A Huntington homeowner has been issued a stop-work order for constructing a home in a coastal erosion hazard area without the proper permits, town officials said.
The order was issued in January after neighbors on private Makamah Beach Road notified town officials that the home was being built beyond the hazard zone, a violation of New York State Department of Environmental Conservation rules.
Most of the homes on the north side of Makamah Beach Road are built within the hazard zone but were grandfathered in when the state prohibitions were enacted. However, the grandfather status is lost once a structure — and foundation — are demolished.
Town officials said homeowner Nicholas Liolis was issued a permit to do renovation work on his house, but town investigators found what was being built on the site was not in compliance with the plans submitted for the issued building permit.
"The existing foundation had been completely removed, and a new one was constructed in a different place," town spokeswoman Lauren Lembo said, citing building department officials.
Liolis declined to comment when reached by phone.
The town’s building department has come under fire recently for complaints of insufficient staff, poor management and monthslong waits for building permits.
Town board member Mark Cuthbertson, who has been critical of the building department's procedures, said the Liolis case is "another black eye" for the building department.
"If this egregious violation of our building code and coastal erosion zone regulations is allowed to stand it will make a mockery of our town review process," he said.
At the Feb. 23 town board meeting, two public hearings were scheduled for March 16 to address issues in the building department, including instituting electronic filing for permits.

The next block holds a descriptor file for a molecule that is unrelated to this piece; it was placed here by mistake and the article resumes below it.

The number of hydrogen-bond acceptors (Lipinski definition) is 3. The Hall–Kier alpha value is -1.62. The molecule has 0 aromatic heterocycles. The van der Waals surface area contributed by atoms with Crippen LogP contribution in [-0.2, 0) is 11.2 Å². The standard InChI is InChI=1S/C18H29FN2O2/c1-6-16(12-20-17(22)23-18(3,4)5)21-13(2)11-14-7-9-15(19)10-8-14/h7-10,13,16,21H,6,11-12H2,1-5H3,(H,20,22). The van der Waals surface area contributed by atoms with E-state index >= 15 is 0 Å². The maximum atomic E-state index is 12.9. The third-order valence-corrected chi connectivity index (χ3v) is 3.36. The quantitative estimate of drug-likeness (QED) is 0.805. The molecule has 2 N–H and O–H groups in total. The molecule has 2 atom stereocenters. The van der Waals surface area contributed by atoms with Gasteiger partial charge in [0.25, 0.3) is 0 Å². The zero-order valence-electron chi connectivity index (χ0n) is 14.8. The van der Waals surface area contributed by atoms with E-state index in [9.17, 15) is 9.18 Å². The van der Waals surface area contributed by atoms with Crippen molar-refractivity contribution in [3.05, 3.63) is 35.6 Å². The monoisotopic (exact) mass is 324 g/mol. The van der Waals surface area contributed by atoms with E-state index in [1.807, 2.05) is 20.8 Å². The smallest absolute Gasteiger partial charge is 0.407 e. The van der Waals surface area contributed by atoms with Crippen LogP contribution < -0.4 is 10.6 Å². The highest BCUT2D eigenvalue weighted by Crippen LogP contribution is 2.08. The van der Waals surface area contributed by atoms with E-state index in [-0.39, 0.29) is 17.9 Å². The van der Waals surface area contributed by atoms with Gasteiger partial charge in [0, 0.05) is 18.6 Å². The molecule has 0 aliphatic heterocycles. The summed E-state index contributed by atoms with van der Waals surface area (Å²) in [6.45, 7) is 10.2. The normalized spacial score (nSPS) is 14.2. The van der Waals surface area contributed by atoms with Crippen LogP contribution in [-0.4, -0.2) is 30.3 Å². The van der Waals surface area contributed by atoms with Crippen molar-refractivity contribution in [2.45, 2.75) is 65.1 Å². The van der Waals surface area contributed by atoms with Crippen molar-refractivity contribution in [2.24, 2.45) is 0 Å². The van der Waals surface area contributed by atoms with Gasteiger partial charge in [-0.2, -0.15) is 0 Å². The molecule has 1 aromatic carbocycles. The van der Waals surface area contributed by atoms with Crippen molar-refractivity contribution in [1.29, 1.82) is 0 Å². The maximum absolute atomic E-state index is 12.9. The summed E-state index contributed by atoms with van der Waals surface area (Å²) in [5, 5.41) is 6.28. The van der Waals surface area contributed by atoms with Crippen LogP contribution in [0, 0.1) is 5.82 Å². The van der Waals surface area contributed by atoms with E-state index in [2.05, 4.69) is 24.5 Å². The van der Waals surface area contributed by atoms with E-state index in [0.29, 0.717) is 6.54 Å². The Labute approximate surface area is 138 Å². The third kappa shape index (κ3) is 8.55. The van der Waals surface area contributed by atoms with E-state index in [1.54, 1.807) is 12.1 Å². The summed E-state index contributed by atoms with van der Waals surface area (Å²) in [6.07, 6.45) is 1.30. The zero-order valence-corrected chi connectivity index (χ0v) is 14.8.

Town Supervisor Chad Lupinacci, last month blamed department delays on several factors: in-person and mail-in application intake processes, COVID-19-related shutdowns, employee illness, and state-mandated limits on staffing levels.
New York State Department of Environmental Conservation law regulates development along the shoreline in designated coastal erosion hazard areas, which are areas of high erosion vulnerability.
The DEC has a permit program that provides written approval of regulated activities or land disturbance to properties within the coastal erosion hazard areas and DEC's jurisdiction.
The program also assists certified communities to administer and enforce local programs. The Town of Huntington is designated as a certified CEHA community, and issues those permits under the program.
Lembo said in order for construction to continue a new application must be submitted.
State officials said they are aware of the situation and are communicating with the town on the matter.
Caterina Violi is Liolis’ neighbor to the east. She said 10 years ago her application to the town to renovate toward the water was denied because it would have violated restrictions within the hazard zone. She said she accepted the decision and renovated her home toward the street.
After speaking with building department staff, including director Dan Martin, she is concerned that guidelines put in place to protect the community will not be enforced. The Liolis structure, which is now closer to her house, should be taken down she said.
"We should respect our neighbors and the laws, programs and codes that are in place to protect our community and our environment," she said. "Disrespecting these basic principles places all of our properties and our environment at risk."